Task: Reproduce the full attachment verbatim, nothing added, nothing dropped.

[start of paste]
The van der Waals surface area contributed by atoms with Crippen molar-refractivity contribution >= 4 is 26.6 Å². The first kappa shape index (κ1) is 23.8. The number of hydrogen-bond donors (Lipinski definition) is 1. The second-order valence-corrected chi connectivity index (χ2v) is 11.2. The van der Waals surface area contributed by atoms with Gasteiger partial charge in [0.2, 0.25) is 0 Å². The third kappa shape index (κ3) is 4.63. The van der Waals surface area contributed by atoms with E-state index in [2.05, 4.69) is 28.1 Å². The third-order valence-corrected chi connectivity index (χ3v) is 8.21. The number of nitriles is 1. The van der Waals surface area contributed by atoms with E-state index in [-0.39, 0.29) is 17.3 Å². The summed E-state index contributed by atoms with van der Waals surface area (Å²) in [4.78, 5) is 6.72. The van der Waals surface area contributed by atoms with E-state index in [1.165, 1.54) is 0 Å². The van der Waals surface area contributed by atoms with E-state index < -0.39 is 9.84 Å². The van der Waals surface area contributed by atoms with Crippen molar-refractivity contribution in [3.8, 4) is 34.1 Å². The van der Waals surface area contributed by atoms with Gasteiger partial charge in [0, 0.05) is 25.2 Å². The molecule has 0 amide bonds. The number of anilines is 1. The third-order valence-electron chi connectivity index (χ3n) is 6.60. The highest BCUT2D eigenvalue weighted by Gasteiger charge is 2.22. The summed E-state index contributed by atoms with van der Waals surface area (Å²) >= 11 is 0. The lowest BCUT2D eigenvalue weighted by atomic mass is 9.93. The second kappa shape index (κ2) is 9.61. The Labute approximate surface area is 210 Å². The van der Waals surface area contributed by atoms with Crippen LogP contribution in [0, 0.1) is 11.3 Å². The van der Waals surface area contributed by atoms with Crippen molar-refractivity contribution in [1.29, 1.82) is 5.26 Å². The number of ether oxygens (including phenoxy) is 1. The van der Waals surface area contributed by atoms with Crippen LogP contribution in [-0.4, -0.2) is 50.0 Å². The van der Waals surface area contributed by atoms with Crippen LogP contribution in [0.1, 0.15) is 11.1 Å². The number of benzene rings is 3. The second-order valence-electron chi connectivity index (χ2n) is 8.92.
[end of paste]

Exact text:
The van der Waals surface area contributed by atoms with Crippen molar-refractivity contribution >= 4 is 26.6 Å². The first kappa shape index (κ1) is 23.8. The number of hydrogen-bond donors (Lipinski definition) is 1. The second-order valence-corrected chi connectivity index (χ2v) is 11.2. The van der Waals surface area contributed by atoms with Gasteiger partial charge in [0.2, 0.25) is 0 Å². The third kappa shape index (κ3) is 4.63. The van der Waals surface area contributed by atoms with E-state index in [2.05, 4.69) is 28.1 Å². The third-order valence-corrected chi connectivity index (χ3v) is 8.21. The number of nitriles is 1. The van der Waals surface area contributed by atoms with E-state index in [-0.39, 0.29) is 17.3 Å². The summed E-state index contributed by atoms with van der Waals surface area (Å²) in [4.78, 5) is 6.72. The van der Waals surface area contributed by atoms with E-state index in [1.165, 1.54) is 0 Å². The van der Waals surface area contributed by atoms with E-state index < -0.39 is 9.84 Å². The van der Waals surface area contributed by atoms with Crippen molar-refractivity contribution in [3.8, 4) is 34.1 Å². The van der Waals surface area contributed by atoms with Gasteiger partial charge in [0, 0.05) is 25.2 Å². The molecule has 0 amide bonds. The number of anilines is 1. The third-order valence-electron chi connectivity index (χ3n) is 6.60. The highest BCUT2D eigenvalue weighted by Gasteiger charge is 2.22. The summed E-state index contributed by atoms with van der Waals surface area (Å²) >= 11 is 0. The lowest BCUT2D eigenvalue weighted by atomic mass is 9.93. The second kappa shape index (κ2) is 9.61. The Labute approximate surface area is 210 Å². The van der Waals surface area contributed by atoms with Crippen LogP contribution in [0, 0.1) is 11.3 Å². The van der Waals surface area contributed by atoms with Crippen molar-refractivity contribution in [1.29, 1.82) is 5.26 Å². The number of ether oxygens (including phenoxy) is 1. The van der Waals surface area contributed by atoms with Crippen LogP contribution in [-0.4, -0.2) is 50.0 Å². The van der Waals surface area contributed by atoms with Crippen LogP contribution in [0.1, 0.15) is 11.1 Å². The number of benzene rings is 3. The second-order valence-electron chi connectivity index (χ2n) is 8.92.